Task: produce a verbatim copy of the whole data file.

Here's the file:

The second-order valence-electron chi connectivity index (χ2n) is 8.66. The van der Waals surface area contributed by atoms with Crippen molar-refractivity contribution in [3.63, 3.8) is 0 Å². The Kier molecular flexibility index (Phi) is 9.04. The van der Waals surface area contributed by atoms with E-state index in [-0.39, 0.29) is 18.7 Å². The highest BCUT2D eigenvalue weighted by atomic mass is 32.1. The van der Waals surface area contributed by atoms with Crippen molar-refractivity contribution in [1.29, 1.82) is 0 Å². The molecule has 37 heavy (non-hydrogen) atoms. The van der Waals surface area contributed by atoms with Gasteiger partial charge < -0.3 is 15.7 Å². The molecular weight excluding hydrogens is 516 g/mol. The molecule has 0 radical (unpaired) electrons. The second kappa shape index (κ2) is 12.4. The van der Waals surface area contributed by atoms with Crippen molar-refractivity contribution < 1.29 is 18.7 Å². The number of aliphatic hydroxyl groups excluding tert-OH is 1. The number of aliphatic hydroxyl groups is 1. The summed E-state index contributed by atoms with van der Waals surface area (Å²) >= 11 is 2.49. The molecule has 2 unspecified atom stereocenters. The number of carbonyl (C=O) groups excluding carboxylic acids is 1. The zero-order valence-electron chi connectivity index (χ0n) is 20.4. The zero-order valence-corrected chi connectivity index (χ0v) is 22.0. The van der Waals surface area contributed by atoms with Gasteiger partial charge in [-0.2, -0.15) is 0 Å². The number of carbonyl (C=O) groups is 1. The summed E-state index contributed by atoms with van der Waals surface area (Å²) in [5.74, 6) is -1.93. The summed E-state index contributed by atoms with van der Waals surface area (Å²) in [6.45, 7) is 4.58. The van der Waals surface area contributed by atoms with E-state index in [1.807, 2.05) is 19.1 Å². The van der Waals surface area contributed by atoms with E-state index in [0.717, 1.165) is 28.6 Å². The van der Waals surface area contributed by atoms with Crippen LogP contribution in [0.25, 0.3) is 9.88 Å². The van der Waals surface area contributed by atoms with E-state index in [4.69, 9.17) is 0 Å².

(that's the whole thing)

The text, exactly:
The second-order valence-electron chi connectivity index (χ2n) is 8.66. The van der Waals surface area contributed by atoms with Crippen molar-refractivity contribution in [3.63, 3.8) is 0 Å². The Kier molecular flexibility index (Phi) is 9.04. The van der Waals surface area contributed by atoms with E-state index in [-0.39, 0.29) is 18.7 Å². The highest BCUT2D eigenvalue weighted by atomic mass is 32.1. The van der Waals surface area contributed by atoms with Crippen molar-refractivity contribution in [1.29, 1.82) is 0 Å². The molecule has 37 heavy (non-hydrogen) atoms. The van der Waals surface area contributed by atoms with Gasteiger partial charge < -0.3 is 15.7 Å². The molecular weight excluding hydrogens is 516 g/mol. The molecule has 0 radical (unpaired) electrons. The second kappa shape index (κ2) is 12.4. The van der Waals surface area contributed by atoms with Crippen molar-refractivity contribution < 1.29 is 18.7 Å². The number of aliphatic hydroxyl groups excluding tert-OH is 1. The number of aliphatic hydroxyl groups is 1. The summed E-state index contributed by atoms with van der Waals surface area (Å²) >= 11 is 2.49. The molecule has 2 unspecified atom stereocenters. The number of carbonyl (C=O) groups excluding carboxylic acids is 1. The zero-order valence-electron chi connectivity index (χ0n) is 20.4. The zero-order valence-corrected chi connectivity index (χ0v) is 22.0. The van der Waals surface area contributed by atoms with Gasteiger partial charge in [-0.2, -0.15) is 0 Å². The number of carbonyl (C=O) groups is 1. The summed E-state index contributed by atoms with van der Waals surface area (Å²) in [5.74, 6) is -1.93. The summed E-state index contributed by atoms with van der Waals surface area (Å²) in [6.45, 7) is 4.58. The van der Waals surface area contributed by atoms with E-state index in [1.807, 2.05) is 19.1 Å². The van der Waals surface area contributed by atoms with E-state index in [0.717, 1.165) is 28.6 Å². The van der Waals surface area contributed by atoms with Crippen LogP contribution in [0.25, 0.3) is 9.88 Å². The van der Waals surface area contributed by atoms with E-state index in [4.69, 9.17) is 0 Å².